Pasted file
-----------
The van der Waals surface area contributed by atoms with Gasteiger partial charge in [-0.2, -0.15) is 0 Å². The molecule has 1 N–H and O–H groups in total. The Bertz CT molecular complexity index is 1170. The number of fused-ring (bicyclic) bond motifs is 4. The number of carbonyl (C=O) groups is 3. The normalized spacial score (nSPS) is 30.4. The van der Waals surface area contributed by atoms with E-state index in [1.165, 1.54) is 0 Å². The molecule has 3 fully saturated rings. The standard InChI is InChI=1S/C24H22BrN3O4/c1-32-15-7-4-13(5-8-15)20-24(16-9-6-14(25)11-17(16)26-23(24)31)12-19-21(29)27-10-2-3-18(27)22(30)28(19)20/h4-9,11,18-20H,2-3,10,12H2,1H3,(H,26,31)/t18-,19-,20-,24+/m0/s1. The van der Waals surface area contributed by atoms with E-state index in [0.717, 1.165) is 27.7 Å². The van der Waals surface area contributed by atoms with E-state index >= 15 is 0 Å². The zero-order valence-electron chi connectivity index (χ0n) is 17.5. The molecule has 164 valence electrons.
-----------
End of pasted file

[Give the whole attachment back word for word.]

The van der Waals surface area contributed by atoms with Gasteiger partial charge in [-0.2, -0.15) is 0 Å². The molecule has 1 N–H and O–H groups in total. The Bertz CT molecular complexity index is 1170. The number of fused-ring (bicyclic) bond motifs is 4. The number of carbonyl (C=O) groups is 3. The normalized spacial score (nSPS) is 30.4. The van der Waals surface area contributed by atoms with E-state index in [1.165, 1.54) is 0 Å². The molecule has 3 fully saturated rings. The standard InChI is InChI=1S/C24H22BrN3O4/c1-32-15-7-4-13(5-8-15)20-24(16-9-6-14(25)11-17(16)26-23(24)31)12-19-21(29)27-10-2-3-18(27)22(30)28(19)20/h4-9,11,18-20H,2-3,10,12H2,1H3,(H,26,31)/t18-,19-,20-,24+/m0/s1. The van der Waals surface area contributed by atoms with E-state index in [0.717, 1.165) is 27.7 Å². The van der Waals surface area contributed by atoms with E-state index >= 15 is 0 Å². The zero-order valence-electron chi connectivity index (χ0n) is 17.5. The molecule has 164 valence electrons.